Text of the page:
Notes From Tomorrow | Peering into the present through the lens of the future. | Page 2

The Rule of Three is Dead

Conventional wisdom suggests that celebrity deaths occur in threes.  Just where this notion comes from is a bit of a mystery, likely solved to some satisfaction with a relatively brief Google search.  And yet the events of the past week or so have laid this concept to a sudden and hopefully peaceful rest.

It all started with Ed McMahon, but Farrah Fawcett died (albeit with some advance notice)… and then Michael Jackson met his sudden end…  And then Billy Mays… and now Karl Malden has passed on.  Is our 3-count down for the count? I suspect that it, like many of our superstitions, was more a matter of perception than of actual substance.  With that said, I believe that their proximity is of note.

Two things are at work here – and both of them have to do with great thinkers from the mid-century. The first is Andy Warhol’s prescient statement that everyone has, on average, 15 minutes of fame.  While this statement has come, for many, to mean that each and every person will have 15 minutes of fame, I’ve always understood the Warholian axiom to mean that fame averages out among the population.  For example, if there were only 6 people on the planet, and all of them knew me, but they didn’t know each other, then my 100% of fame would mean 15% fame for everyone, on average.

Said differently, if there are 6 Billion people on the planet, and each of us has 15 minutes of fame, that means that there is 90,000,000,000 minutes (or 1,500,000,000 hours, or 62,500,000 days, or 171,233 years) of fame to go around.  Now take a guy like Michael Jackson, who saw roughly 36 years of fame (from 14-50).  If we use him as an average ‘superstar’ and divide his fame-life (36) into the total number of fame years available (171,233) we wind up with 4757 people who can have as many fame-years as Michael did.  Obviously, there aren’t 4757 superstars like Michael Jackson, so in order to accommodate all the fame, we need to move from superstar to D-list (and cut down the fame-years for each appropriately). If you keep sub-dividing celebrity (and expanding the definition), you’ll ultimately end up at Warhol’s conjecture that if you take all the fame-time that is possible in life and divide it across all the people on the planet, you end up with 15 minutes per person.

In 1960, the global population was estimated at 3,039,451,023, a number expected to grow to 6,848,932,929 by next year (thanks infoplease).  This doubling of our population in 2.5 generations (and still within most folks lifetimes) means that the amount of fame-time available has also been amplified, meaning more celebrity is available… This is one root cause for the increase in celebrity deaths (and one reason why it’s going to get more pronounced).

To borrow on David Cronenberg’s insights regarding Warhol, Celebrity = Disaster(death) and Disaster(death) = celebrity.  In this way, a celebrity’s death is a disaster, and the death of anyone is a disaster that makes them a celebrity – consider that the only times not-so-notable people are mentioned in the Newspaper is for their obituary.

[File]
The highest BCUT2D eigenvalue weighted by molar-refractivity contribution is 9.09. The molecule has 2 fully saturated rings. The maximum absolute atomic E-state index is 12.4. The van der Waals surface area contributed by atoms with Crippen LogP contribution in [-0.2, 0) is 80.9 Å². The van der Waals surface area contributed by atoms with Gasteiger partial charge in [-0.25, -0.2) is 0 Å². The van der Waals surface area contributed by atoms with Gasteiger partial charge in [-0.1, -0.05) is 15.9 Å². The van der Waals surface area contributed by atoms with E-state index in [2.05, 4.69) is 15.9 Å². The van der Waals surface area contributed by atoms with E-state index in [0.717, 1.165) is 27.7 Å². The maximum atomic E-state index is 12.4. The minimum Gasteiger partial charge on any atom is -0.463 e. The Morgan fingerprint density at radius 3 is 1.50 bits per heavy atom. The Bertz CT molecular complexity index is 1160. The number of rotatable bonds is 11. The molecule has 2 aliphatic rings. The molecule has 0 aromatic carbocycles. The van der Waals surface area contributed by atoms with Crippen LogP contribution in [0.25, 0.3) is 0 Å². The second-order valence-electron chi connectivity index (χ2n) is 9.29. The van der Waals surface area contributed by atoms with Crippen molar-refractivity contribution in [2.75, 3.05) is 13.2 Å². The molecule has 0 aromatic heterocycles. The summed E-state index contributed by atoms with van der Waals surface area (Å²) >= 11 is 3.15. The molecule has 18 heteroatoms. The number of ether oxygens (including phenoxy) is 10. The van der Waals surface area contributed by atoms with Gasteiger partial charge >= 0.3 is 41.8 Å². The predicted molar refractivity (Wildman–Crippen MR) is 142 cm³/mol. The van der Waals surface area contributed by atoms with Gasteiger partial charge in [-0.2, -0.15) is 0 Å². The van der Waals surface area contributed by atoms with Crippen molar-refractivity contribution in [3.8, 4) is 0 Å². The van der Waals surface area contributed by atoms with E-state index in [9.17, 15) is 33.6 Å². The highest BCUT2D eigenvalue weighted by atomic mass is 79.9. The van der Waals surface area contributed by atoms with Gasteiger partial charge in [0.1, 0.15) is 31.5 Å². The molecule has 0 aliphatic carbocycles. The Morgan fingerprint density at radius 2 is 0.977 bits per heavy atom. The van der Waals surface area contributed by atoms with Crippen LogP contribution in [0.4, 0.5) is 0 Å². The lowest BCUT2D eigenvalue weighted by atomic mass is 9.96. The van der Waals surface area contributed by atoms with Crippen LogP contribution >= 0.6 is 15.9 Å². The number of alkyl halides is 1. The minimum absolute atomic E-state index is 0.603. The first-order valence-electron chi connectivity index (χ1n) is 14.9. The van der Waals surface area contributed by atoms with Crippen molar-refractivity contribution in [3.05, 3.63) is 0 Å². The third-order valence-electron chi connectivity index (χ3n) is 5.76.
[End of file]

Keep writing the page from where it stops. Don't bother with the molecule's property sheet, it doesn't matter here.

The other cause of the death of the ‘rule of three’ can be traced back to another mid-century titan: McLuhan.  The Electric Media that McLuhan predicted, manifested by the Internet, has created more niches and more opportunities for global promotion than any other innovation in history.  From Perez Hilton to Paris Hilton, the mechanisms for production and distribution have been democratized (to paraphrase Chris Anderson), and we now have more mini-celebrities than ever.  Take for example this week’s user-generated content work of Julia Bentley & Andrew Gunadie who, with a well-produced and toungue-in-Canadian-cheek internet video became national celebrities.

The point is, when everyone has so much access to fame-time, and whenever there is so much opportunity to distribute this fame, the number of celebrities, and the number of the celebrity deaths, will naturally increase.

Warhol and McLuhan were fare more morbid and prescient than we ever considered, an underestimation that can only end in disaster…

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Museum Underground Is Looking For Cool

Museum Underground is putting on another event at Museum London, this time on the front lawn of the Museum!

From the Facebook Event Page:

Museum Underground: BBQ On The Lawn

Museum Underground:BBQ On The Lawn

WE’RE LOOKING FOR COOL!

Bring your coolest artifacts, original art or collected art down to the lawn and show it to the curators.

At the end of the day we’ll present the 5 COOLEST THINGS IN LONDON as sourced by you!

DJ PSYFARI | DJ BROOKE WATSON | CASH BAR | BBQ

Host: The Museum Underground
Date: 18 July 2009
Time: 2:00PM – 7:00PM
Location: Museum London
Phone: 519.661.0333

On Facebook? Visit the Facebook Event Page

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Living In High Definition

HDTV pundit and blogger Phillip Swann has a running set of posts on how celebrities and news folks (mostly women, mind you) were ‘holding up’ under the harsh, unforgiving lens of High Definition Television. From Caneron Diaz to Brad Pitt, Mr. Swann has catalogued the stars’s blemishes as revealed by the unflattering resolution of HDTV.

Whenever anyone is scrutinized at high resolution, it seems, all their flaws are revealed. Take, for instance the recent story of the lawsuit plantif who claimed his car accident injuries were so bad that it was dramatically diminishing his lifestyle. An in-court examination of his Facebook page revealed current photos of the very activities (pool playing in his case) that he claimed were lost to him due to whiplash from the accidents.